Are Android apps exposing user information?
Android, the mobile operating system developed by Google, is an open-source platform. But some researchers are questioning how safe Android really is.
Android is open. But is Android safe? Depends on whom you ask. A new paper – presented by a team of researchers at Duke University, Penn State University, and Intel Labs – has found that a goodly portion of Android applications share location and user information with advertisers. The study focused specifically on 30 popular Android apps; of those 30 apps, 15 apparently transmitted user data without first notifying the user.
"Android's coarse grained access control provides insufficient protection against third-party applications seeking to collect sensitive data," the research team noted. In a statement to the BBC, Google said that "Android has taken steps to inform users of this trust relationship and to limit the amount of trust a user must grant to any given application developer."
"We also provide developers with best practices about how to handle user data," Google reps added.
Android has grown in leaps and bounds in recent months. According to Google CEO Eric Schmidt, 200,000 new Android devices are sold every day. Meanwhile, research firm Gartner has speculated that Android will finish 2010 with a 17.7 percent market share; by 2014, the OS will be featured on 29.6 percent of all smartphones, Gartner analysts said.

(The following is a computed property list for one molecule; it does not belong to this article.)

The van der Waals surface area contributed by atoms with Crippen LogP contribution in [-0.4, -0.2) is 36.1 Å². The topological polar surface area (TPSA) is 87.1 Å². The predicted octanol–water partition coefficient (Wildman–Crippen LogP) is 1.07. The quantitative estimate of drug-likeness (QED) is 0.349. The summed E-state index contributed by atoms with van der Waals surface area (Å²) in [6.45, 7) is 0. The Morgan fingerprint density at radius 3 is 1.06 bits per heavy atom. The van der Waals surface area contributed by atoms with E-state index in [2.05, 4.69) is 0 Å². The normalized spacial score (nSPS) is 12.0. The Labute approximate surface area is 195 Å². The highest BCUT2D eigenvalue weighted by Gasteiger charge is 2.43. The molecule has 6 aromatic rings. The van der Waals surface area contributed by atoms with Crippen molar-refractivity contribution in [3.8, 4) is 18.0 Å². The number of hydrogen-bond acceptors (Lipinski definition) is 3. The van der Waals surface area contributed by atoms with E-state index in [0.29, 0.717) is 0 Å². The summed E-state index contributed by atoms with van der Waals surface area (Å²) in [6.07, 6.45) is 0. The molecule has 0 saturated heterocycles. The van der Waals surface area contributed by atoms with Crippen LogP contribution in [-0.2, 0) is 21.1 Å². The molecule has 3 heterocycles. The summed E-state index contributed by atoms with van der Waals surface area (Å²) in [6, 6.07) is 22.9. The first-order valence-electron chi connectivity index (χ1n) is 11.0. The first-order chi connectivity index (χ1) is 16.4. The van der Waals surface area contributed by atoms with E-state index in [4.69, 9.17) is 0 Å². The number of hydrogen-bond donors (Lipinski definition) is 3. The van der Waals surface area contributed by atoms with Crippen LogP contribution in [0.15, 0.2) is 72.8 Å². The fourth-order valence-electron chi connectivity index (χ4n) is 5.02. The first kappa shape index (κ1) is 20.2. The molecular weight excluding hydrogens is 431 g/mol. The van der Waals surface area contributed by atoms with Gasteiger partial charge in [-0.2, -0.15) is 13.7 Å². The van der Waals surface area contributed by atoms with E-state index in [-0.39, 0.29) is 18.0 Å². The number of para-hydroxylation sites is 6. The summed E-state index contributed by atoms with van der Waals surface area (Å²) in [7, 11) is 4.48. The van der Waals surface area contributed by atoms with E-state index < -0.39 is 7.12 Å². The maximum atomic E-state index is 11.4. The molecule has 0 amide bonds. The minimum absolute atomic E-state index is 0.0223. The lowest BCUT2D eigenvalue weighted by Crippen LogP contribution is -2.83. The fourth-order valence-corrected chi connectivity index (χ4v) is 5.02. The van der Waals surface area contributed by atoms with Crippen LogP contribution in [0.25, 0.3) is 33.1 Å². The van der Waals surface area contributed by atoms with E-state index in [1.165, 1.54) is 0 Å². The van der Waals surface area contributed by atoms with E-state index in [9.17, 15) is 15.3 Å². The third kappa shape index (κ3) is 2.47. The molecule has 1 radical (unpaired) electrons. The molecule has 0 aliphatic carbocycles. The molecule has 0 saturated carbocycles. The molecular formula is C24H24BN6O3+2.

Google often touts the openness of the Android OS – especially in contrast to Apple's iOS, which tech guru Tim Bray has called a "walled garden." Earlier this year, Bray signed on with Google, and promptly wrote a long blog post on Android, pointing specifically to the accessibility of the platform, its friendliness to developers, and the increasing quality of Android applications.
"[Google is] now too big to be purely good or in fact purely anything," Bray wrote in the post. "I’m sure that tendrils of stupidity and evil are even now finding interstitial breeding grounds whence they will emerge to cause grief." Still, he called Android as "unambiguously a good thing as the tangled wrinkly human texture of the Net can sustain just now."